Hedge Funds Reshuffled These Tech Bets
The overall technology sector weakened in the second quarter, but as recent filings of major hedge funds show, many large investment firms took the opportunity to re-shuffle their positions in some of the biggest and well-known companies.
Late Tuesday, many institutional investment managers filed their mandatory 13-F with the Securities and Exchange Commission. The 13-F is a quarterly report of equity holdings required by managers that oversee more than $100 million in qualifying assets. The form must be filed within 45 days of the end of each quarter. The 13-F provides a peek at what hedge funds did in the previous quarter, but investors should keep in mind that hedging and trading strategies of each fund are still unknown.
Listed below are details on how popular hedge funds managed their technology investments in the second quarter of 2012:
Warren Buffett, one of the world’s wealthiest people, is known for being a buy and hold type of investor. However, his firm Berkshire Hathaway (NYSE:BRKA) completely sold out of its Intel (NASDAQ:INTC) stake, just having bought into the computer chip firm three quarters ago. At the end of the first quarter, Berkshire held 7.7 million shares valued at $217.8 million. The decision to sell was most likely made by Todd Combs, who conducts moves valued under $1 billion. Berkshire increased its positions in Viacom (NYSE:VIAB) and International Business Machines (NYSE:IBM).
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It has been a glitchy ride for Facebook’s (NASDAQ:FB) stock to say the least. While the social-media company only traded publicly for less than two months in the second quarter, it plunged 18 percent. However, the company’s debut on the Nasdaq attracted the attention of Soros Fund Management, a privately held hedge fund formerly managed by billionaire George Soros. As of the end of June, the firm befriended 341,000 shares of Facebook, valued at $10.6 million. If the fund still holds the same amount of shares today, it would be worth closer to $7.5 million. Steve Cohen’s SAC Capital Advisors and Chase Coleman’s Tiger Global Management also listed positions in Facebook at the end of the second quarter.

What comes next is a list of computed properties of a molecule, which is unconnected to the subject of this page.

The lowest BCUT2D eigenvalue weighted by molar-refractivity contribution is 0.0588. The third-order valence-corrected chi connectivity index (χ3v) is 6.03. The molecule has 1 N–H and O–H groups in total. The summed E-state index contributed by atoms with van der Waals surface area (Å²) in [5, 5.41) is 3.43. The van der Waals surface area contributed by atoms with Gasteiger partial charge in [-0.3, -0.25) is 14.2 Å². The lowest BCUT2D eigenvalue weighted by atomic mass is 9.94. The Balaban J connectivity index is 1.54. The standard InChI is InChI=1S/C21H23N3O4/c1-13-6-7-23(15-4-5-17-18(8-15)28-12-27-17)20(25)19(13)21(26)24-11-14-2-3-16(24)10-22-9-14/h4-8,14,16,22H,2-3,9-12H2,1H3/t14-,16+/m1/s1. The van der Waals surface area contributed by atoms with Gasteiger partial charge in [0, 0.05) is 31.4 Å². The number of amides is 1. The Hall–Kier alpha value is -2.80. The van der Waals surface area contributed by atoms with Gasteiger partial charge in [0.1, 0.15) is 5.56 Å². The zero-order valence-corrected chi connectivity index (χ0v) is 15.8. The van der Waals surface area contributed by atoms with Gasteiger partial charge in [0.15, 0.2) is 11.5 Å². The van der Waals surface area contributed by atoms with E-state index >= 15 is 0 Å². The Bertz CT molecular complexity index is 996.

In addition to Facebook, Soros Fund Management added a new stake in Apple (NASDAQ:AAPL), the world’s most valuable brand. The firm disclosed a position of 35,000 shares worth $20.4 million at the end of June. It also added to its Qualcomm (NASDAQ:QCOM) stake, bringing the total to 650,000 shares, or $33.7 million. However, the fund completely dissolved its position in Seagate Technology (NASDAQ:STX). Daniel S. Loeb’s Third Point hedge fund was also busy buying Apple shares, increasing its position to 425,000 shares in the second quarter, compared to 362,000 shares in the previous quarter. The firm cashed out 100 percent of its positions in Cisco Systems (NASDAQ:CSCO) and Google (NASDAQ:GOOG), though.
While many funds appeared to add Apple shares to their portfolios, one of the loudest bulls trimmed shares in the tech giant. David Einhorn, founder and president of Greenlight Capital, decreased his stake in Apple to 1.454 million shares, compared to 1.463 million shares in the first quarter. Earlier this year, in a May letter to investors, Einhorn called Apple skeptics “misguided” and said Apple shares remained cheap. During the second quarter, Greenlight Capital increased its position in Microsoft (NASDAQ:MSFT) and Sprint (NYSE:S). Although Soros Management dissolved its stake in Seagate Technology, Einhorn raised his weighting in the company by 60 percent to 23.2 million shares in the second quarter, compared to 14.5 million shares in the first quarter. He also cut some of the biggest losers the tech sector has seen in recent years, including Dell (NASDAQ:DELL) and Research in Motion (NASDAQ:RIMM).
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